How Systems Thinking Is Helping Us Create A More Sustainable World

How Systems Thinking Is Helping Us Create A More Sustainable World

By Ioana Tetelea, Managing Partner at Invisible Nature

As Peter Senge mentions in The Fifth Discipline, ‘most of the problems faced by humankind concern our inability to grasp and manage the increasingly complex systems of our world’ (Senge, 1990: 14).

Capra and Pauli also emphasize the need for systems thinking when it comes to solving the problems of our times: ‘The more we study the major problems of our time, the more we come to realize that they cannot be understood in isolation. They are systemic problems – interconnected and interdependent’ (Capra and Pauli, 1995:2).

systemsbased thinking

SYSTEMS THINKING FOR ENVIRONMENT AND SUSTAINABILITY

What does it mean to look at environmental or sustainability issues from a system point of view?

First of all, it is important that we start seeing the Earth as a system in which all parts are connected and influence one another. The environmental problems of our time are not isolated events, but systemic breakdowns that require new and innovative solutions. Companies, NGOs and public institutions need to go beyond symptomatic solutions that are not addressing the source of the problems and, through system thinking, learn to find leverage and create long-term and system-level changes.

Finding the source of the problems and leverage

An important step in developing a systemic approach is to find the source of the problems, as this increases the chances to see where the leverage lies. In The Fifth Discipline, Senge describes leverage as a small, focused action, that can produce significant change with a minimum effort if it is taken in the right place. Leverage can also be achieved by weakening the symptomatic response to the problem (that only treats the symptoms), while strengthening the fundamental solution (that treats the root causes) (Senge, 1990).

BUT WHAT DOES IT MEAN IN PRACTICE TO HAVE A SYSTEMIC APPROACH? HERE ARE 3 SIMPLE EXAMPLES RELATED TO ENVIRONMENT AND SUSTAINABILITY:

FLOOD PROTECTION MEASURES

Preserving and restoring wetlands, that act as a natural sponge during floods, instead of building more dams, is an example of systems thinking. The real source of the problem is identified (e.g. the loss of wetlands) and the symptomatic solution (e.g. building more dams) is replaced with the fundamental solution (e.g. preserving existing wetlands and restoring those that were lost, degraded or drained).

BUILDING SUSTAINABLE COMPANIES

The road of a company towards sustainability is a complex process that requires systemic thinking and shared vision in order to develop capacity for change and sustainability learning at all organizational levels. In order to become sustainable, companies need to embed sustainability principles in the core business areas (product development, operations, human resources, supply chain etc.).

Failing to integrate sustainability into business DNA leads to corporate duplicity and situations when one section of a company is considered sustainable, while another might attempt to avoid environmental legislation. For example, a company gains recognition for its environmentally friendly products, but at the same time is accused of causing environmental injustice in the developing world. The non-systemic thinking related to sustainability also creates a workforce that is not entirely tuned to the mission statement of the company (Frankel, 2001).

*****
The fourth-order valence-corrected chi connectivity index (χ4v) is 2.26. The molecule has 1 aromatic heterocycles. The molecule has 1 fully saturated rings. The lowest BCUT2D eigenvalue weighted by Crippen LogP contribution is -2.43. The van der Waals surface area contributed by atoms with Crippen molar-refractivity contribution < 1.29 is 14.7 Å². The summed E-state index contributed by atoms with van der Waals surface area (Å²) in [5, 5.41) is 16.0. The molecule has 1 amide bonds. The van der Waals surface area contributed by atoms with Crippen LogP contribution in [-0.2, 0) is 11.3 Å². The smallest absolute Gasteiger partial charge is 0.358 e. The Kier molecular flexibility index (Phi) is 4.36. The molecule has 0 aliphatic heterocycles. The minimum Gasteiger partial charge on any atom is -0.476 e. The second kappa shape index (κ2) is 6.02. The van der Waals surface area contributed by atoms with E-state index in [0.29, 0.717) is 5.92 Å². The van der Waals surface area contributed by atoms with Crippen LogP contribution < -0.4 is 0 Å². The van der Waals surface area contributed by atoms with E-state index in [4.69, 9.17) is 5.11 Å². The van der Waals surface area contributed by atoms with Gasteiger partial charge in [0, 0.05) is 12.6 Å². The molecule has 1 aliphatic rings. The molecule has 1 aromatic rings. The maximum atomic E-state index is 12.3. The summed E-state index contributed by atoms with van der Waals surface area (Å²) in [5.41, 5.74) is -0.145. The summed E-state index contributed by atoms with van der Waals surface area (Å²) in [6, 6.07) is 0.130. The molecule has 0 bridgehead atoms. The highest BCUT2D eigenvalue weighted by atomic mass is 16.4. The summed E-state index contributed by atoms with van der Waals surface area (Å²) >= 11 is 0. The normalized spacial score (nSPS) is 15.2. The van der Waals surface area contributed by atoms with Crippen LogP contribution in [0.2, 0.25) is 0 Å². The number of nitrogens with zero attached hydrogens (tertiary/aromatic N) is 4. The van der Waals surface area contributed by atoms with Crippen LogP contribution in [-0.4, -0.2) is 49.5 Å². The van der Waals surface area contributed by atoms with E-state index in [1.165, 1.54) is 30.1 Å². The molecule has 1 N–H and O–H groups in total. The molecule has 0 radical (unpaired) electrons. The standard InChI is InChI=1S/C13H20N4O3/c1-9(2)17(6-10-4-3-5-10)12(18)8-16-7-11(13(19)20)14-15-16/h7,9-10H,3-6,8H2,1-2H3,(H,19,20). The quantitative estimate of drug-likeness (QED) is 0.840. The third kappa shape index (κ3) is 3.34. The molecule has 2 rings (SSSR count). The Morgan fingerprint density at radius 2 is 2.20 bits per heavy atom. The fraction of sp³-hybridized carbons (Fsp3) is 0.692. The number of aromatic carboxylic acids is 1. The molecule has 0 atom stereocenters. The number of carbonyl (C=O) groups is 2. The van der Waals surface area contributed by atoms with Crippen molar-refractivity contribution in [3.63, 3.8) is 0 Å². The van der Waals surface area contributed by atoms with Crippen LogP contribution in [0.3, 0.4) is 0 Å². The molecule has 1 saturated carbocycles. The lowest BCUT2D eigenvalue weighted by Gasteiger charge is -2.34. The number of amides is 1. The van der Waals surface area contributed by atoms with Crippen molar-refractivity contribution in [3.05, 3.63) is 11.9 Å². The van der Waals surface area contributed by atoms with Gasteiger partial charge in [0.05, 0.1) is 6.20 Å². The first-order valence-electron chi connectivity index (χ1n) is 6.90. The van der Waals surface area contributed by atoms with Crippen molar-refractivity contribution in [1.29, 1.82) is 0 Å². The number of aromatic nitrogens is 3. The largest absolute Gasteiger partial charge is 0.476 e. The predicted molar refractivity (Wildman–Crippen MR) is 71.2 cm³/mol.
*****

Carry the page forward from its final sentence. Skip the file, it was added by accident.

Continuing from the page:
IMPLEMENTING ENVIRONMENTAL & NATURE CONSERVATION PROJECTS IN LOCAL COMMUNITIES

Many environmental & nature conservation projects are based on a unilateral approach, as they advance ideas and solutions that mainly represent the vision of the NGOs or institutions that propose and implement the projects. Not having integrated the needs or interests of the local communities could lead to the lack of cooperation from local stakeholders and failure in achieving the project goals.

A systemic approach in this case would consist in actively engaging with the local communities (before, during and after the project) and finding the fundamental problems that prevent them from acting sustainably or protecting the environment. If it’s poverty, helping the local communities develop alternative economic models will increase their openness to environmental protection initiatives. If the fundamental problem is the lack of education and awareness regarding the link between their lives and the environment, then it is crucial to engage with all the key stakeholders in the community (schools, farmers & hunters, local business representatives, church, households, local authorities etc.) through tailor-made actions and programs.

References: Capra, F. and Pauli, G. (ed.) Steering Business Toward Sustainability, Tokyo: United Nations University Press. / Frankel, C. (2001) ‘Mixed Messages’ in Starkey, R. and Welford, R. (ed.) Business & Sustainable Development, London: Earthscan Publications Ltd. / Senge, P.M. (1990), The Fifth Discipline, London: Random House.

Ioana TeteleaIoana Tetelea, Managing Partner at Invisible Nature has almost 10 years experience in the field of corporate responsibility and sustainability communications. She has expertise in areas such as sustainability strategies and reporting, sustainable HR, Green Office or stakeholder engagement.

Invisible NatureInvisible Nature is an environmental & sustainability consultancy based in Romania that works with businesses, authorities and NGOs to create system-level changes for a sustainable future.